Starbucks' controversial rewards program is key to the future of the coffee giant's business


While customers may have protested Starbucks' changes to its loyalty program earlier this year, now, membership numbers are skyrocketing.


Membership in the coffee giant's loyalty program increased 18% year-over-year to 12.3 million active members in the US, the company reported on Thursday.

Growth of the loyalty program seems to be accelerating in the US. In April, the company reported 16% year-over-year growth from the same quarter last year, with 12 million active loyalty members.

Starbucks' loyalty program has come under fire in 2016, due to a controversial revamp in early April. While many customers said the new program was more confusing and required members to spend more money to achieve rewards, the changes have ultimately seceded in drawing new members to Starbucks Rewards.

Starbucks provided some major incentives for customers to sign up for the revamped rewards program. The chain upgraded customers to Gold rewards status automatically if they made a purchase using their Starbucks card or app between April 12 and May 2.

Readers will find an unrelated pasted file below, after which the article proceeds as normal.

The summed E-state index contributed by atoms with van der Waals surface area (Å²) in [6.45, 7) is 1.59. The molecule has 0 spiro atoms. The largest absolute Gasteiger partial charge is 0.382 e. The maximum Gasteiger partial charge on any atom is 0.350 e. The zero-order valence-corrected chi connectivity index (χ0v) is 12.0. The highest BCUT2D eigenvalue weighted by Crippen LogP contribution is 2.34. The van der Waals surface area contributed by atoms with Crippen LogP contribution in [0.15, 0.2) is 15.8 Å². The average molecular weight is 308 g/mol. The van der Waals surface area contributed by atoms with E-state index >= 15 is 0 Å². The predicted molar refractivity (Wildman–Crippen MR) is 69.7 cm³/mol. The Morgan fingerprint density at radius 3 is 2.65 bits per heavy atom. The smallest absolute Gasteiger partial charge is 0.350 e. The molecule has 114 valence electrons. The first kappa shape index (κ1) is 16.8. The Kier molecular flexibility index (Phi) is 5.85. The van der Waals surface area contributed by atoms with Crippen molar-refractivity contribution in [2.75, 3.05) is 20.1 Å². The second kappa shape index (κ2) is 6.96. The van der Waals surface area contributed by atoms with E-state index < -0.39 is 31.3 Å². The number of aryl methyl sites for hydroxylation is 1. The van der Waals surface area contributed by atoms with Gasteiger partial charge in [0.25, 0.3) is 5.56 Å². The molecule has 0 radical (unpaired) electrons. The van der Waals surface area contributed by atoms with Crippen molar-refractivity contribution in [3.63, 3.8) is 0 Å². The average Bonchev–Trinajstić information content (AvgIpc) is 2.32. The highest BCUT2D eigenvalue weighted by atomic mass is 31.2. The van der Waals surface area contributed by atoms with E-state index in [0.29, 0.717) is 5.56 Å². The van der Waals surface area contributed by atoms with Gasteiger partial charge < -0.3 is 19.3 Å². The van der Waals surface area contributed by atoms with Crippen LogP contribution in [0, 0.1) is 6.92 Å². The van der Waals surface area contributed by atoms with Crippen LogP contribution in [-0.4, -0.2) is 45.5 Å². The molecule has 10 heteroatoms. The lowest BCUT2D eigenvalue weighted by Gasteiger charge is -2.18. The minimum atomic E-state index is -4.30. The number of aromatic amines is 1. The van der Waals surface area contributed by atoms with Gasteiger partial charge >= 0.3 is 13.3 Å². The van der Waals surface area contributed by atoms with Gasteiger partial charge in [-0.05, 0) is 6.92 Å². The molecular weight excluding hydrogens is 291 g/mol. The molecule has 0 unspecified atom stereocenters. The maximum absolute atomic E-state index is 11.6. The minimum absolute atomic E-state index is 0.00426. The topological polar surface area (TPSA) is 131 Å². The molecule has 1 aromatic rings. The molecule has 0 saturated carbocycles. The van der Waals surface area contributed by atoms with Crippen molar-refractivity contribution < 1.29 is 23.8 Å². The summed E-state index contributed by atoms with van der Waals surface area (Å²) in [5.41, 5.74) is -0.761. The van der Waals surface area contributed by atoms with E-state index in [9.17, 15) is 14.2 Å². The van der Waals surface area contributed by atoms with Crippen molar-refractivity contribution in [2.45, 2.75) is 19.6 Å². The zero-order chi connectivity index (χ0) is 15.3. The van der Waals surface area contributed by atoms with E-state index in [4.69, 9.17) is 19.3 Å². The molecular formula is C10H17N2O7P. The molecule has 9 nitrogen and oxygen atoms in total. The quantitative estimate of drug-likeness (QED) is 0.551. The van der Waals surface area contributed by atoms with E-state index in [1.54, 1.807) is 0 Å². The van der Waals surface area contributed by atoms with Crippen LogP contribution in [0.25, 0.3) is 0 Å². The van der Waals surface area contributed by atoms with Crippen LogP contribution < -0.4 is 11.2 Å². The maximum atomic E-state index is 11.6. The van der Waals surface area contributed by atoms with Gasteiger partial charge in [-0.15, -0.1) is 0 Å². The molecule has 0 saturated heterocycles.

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Kate Taylor

The revamped loyalty program has also received positive feedback from analysts.

"The more money spent, the more stars earned… which is, all else equal, more incentive to spend more money," Nomura analyst Mark Kalinowski wrote of the revamped rewards program in a research note.

With more loyalty program members comes more mobile order and pay orders, as both initiatives are heavily linked to Starbucks' app. Starbucks reported that mobile order and pay usage now makes up 5% of US transactions, up from 4% in the second quarter.

Further, the new rewards program is key to expanding Starbucks' rewards program far beyond coffee. In March, Starbucks announced it would bereleasing a prepaid Visa card by the end of the year that allows customers to earn rewards points, or 'stars,' to be used at Starbucks every time they use the card.


While the new Starbuck Rewards has boosted new member counts, Starbucks fell short of analyst expectations for the quarter. The coffee giant reported on Thursday it earned $5.24 billion in fiscal-third-quarter revenue, missing the forecast for $5.34 billion, according to Bloomberg.